Growing clinical trial awareness, funding in anesthesiology
Increasing awareness of clinical trials in anesthesia and NIH-funded support.
Sunday, October 10
Important anesthesiology-related gaps in clinical knowledge currently exist, and large studies addressing them must be done. That’s according to Marcos Vidal Melo, MD, PhD, a Professor of Anesthesiology at Harvard Medical School in Boston. Dr. Vidal Melo is leading the session “NIH-Funded Clinical Trials in Anesthesiology: Current Studies, Networks, and Innovations” on Sunday. Panelists will discuss current National Institutes of Health (NIH)-funded clinical trials on areas of anesthesia practice, including pediatrics, respiratory function, cardiac anesthesia, critical care, neurocognitive dysfunction, and pain.
“Large randomized clinical trials provide the highest level of evidence to guide clinical practice. There’s a general consensus on the value of such trials in anesthesiology and an understanding that they need to be implemented,” Dr. Vidal Melo said. “The NIH is the main source of funds for high-level investigation in several medical fields. Several anesthesiologists are doing fantastic work, and the panel will present a broad sample of large research projects funded by NIH aimed at advancing clinical anesthesia.”
There is room for expansion. In fact, anesthesiology has received much less funding than other specialties, Dr. Vidal Melo said. For example, in looking at larger NIH grants funded between 2019 and 2020, internal medicine received the most funding, followed by psychiatry and surgery. Emergency medicine received slightly less than anesthesiology.
“At the NIH level, the field of anesthesiology has not yet achieved a representation that reflects its magnitude,” Dr. Vidal Melo said. “For example, there are approximately 20 million surgeries performed under general anesthesia in the U.S. This is an immense number of patients who deserve optimal care. Yet, the funding that goes to this field is not proportional to this clinical need. There’s a substantial imbalance. Hopefully, the panel will stimulate other colleagues to join efforts and advance the number and quality of clinical studies in anesthesia to the benefit of our patients.”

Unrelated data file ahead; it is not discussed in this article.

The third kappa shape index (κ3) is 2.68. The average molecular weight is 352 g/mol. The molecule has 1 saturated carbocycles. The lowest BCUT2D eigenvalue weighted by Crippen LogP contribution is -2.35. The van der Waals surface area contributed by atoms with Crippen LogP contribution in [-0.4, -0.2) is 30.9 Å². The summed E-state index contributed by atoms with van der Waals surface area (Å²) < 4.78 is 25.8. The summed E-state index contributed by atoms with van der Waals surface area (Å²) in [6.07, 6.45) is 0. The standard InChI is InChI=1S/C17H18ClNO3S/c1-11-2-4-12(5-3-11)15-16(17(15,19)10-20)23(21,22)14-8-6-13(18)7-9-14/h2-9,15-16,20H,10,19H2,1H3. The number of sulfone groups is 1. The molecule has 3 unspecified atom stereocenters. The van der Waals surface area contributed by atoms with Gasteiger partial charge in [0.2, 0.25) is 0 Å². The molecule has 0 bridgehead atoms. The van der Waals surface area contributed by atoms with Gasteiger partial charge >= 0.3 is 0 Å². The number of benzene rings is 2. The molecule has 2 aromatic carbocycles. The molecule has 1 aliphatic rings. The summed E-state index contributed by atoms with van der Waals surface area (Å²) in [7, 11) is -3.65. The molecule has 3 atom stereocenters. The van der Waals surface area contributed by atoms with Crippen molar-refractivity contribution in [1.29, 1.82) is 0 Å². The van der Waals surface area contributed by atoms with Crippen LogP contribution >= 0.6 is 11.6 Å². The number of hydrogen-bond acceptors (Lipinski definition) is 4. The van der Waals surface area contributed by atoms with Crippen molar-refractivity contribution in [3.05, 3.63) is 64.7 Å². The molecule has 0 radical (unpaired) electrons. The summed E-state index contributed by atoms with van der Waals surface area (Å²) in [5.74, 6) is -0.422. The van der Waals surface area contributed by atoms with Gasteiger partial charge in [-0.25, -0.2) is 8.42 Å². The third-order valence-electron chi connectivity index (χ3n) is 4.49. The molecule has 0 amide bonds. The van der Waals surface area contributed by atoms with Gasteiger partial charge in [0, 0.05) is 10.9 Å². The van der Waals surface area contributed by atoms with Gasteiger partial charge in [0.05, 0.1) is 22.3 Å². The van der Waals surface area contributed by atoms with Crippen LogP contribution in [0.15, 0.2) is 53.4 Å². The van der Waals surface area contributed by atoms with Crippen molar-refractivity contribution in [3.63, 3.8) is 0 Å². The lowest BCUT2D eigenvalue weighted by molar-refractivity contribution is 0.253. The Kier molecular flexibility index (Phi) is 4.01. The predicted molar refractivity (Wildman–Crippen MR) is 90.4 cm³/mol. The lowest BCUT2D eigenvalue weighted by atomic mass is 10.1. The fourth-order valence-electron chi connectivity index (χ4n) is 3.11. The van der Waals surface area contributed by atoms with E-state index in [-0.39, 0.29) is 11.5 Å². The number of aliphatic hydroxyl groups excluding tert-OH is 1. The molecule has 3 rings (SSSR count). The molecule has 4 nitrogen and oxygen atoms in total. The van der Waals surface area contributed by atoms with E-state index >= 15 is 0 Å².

One example of the projects that will be presented during the panel is a recent large NIH-funded study addressing postoperative pulmonary complications, a major public health problem since they are among the most important causes of increased morbidity, mortality, and health care costs in the surgical patient, Dr. Vidal Melo said. The study is being implemented by the Perioperative Research Network, a group of 16 leading academic American centers working to reduce perioperative morbidity. The group has been making strides in organization and performance that proves the ability of anesthesiologists to implement clinical trials at the highest level of quality.
“We are performing a randomized controlled trial to test whether a new anesthetic-centered bundle reduces the rates of postoperative pulmonary complications after abdominal surgery, the field with the largest absolute number of those complications,” Dr. Vidal Melo said. “If successful, this bundle could change clinical practice and have a substantial impact in reducing postoperative pulmonary morbidity.”
Sunday’s session will also discuss and compare other current NIH-funded clinical trials in anesthesia, with a focus on identified gaps in knowledge and approaches used for design of the studies. Specifically, panelists will explore the multicenter versus single-center approach, definition of outcomes, novel statistical analyses, and innovative and alternative approaches.
The session is designed to advance awareness and education for anesthesiologists interested in academic careers, including residents, fellows, and junior faculty; practitioners interested in current gaps of knowledge and large studies addressing them; and established clinicians and investigators interested in an update on the broad perspective of the field.
“The specialty of anesthesiology interacts with all surgical specialties. We have an enormously large and complex number of patients to care for. That’s why it’s critical that we increase clinical trials and funding for anesthesia,” Dr. Vidal Melo said.
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